- San Francisco builders of all commercial or residential structures with 10 or fewer stories must now include solar panels, CIO reported.
- San Francisco Board of Supervisors officials said they unanimously passed the Better Roofs regulation to "fight climate change and reduce reliance on fossil fuels."
- The San Francisco law is in line with California's energy standards, which mandate that 15% of the roofs atop new "small and midsized" structures, also 10 stories or less, be ready for solar.
Supervisor Scott Wiener said in a statement that the law is a way to turn unused roof space into a partner of the city’s sustainable and renewable energy policies. San Francisco is no stranger to progressive energy policies, and a spokesman for the U.S. Energy Information Administration told CIO that the agency had not heard of any other municipalities enacting such a requirement.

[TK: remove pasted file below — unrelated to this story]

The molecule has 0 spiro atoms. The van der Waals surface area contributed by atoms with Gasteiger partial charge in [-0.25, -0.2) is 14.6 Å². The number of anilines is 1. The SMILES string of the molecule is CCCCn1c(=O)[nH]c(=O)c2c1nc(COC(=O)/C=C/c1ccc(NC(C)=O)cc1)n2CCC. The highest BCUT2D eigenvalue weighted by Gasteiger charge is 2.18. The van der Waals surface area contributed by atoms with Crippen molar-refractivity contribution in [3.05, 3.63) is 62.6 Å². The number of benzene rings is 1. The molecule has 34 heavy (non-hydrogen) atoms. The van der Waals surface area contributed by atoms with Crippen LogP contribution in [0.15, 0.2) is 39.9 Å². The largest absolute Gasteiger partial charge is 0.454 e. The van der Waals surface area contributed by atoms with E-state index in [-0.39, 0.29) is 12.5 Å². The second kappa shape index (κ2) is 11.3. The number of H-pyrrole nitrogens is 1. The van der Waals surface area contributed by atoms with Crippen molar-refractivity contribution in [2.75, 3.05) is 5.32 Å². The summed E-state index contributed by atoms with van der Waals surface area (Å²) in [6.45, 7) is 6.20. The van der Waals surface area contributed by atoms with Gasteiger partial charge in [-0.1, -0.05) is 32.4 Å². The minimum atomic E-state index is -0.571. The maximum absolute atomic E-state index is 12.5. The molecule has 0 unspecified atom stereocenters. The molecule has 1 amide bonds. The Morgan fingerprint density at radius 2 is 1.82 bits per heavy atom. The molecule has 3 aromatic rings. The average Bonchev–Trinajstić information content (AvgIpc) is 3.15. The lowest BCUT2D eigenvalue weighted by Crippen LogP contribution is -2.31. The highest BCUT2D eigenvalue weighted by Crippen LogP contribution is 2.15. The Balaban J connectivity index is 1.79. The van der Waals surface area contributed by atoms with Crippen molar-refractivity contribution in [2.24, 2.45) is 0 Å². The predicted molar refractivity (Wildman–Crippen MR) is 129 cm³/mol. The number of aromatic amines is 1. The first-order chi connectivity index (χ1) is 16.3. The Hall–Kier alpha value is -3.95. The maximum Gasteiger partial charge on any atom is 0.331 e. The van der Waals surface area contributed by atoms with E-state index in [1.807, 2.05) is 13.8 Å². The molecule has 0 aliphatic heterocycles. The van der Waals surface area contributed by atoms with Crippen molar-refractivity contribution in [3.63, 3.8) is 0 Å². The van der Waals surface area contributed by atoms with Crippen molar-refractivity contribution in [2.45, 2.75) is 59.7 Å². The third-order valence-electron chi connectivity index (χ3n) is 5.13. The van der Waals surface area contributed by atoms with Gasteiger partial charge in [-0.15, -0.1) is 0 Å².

What has increased residential and commercial use of solar energy, are tax credits, like the solar investment tax credit (ITC), which was extended late last year through the end of 2016. According to the Solar Energies Industry Association, the ITC is responsible for a 1,600% surge in solar installation since 2008 and has resulted in an 86% rise in solar industry employment. The SEIA said that extension of the ITC could very well mean 220,000 new jobs by 2020, a 100-million-metric-ton emission reduction and more than $130 billion of new investment in solar.
While San Francisco is ahead in the regulation game, there are many areas of the country where those who want to install solar energy systems on single-family homes face opposition. This is especially true with homeowners' associations, which commonly view solar panels as contrary to the aesthetics of the community. Also drawing fire in some locations are large solar farms, which critics have said ruin land and monopolize the green space.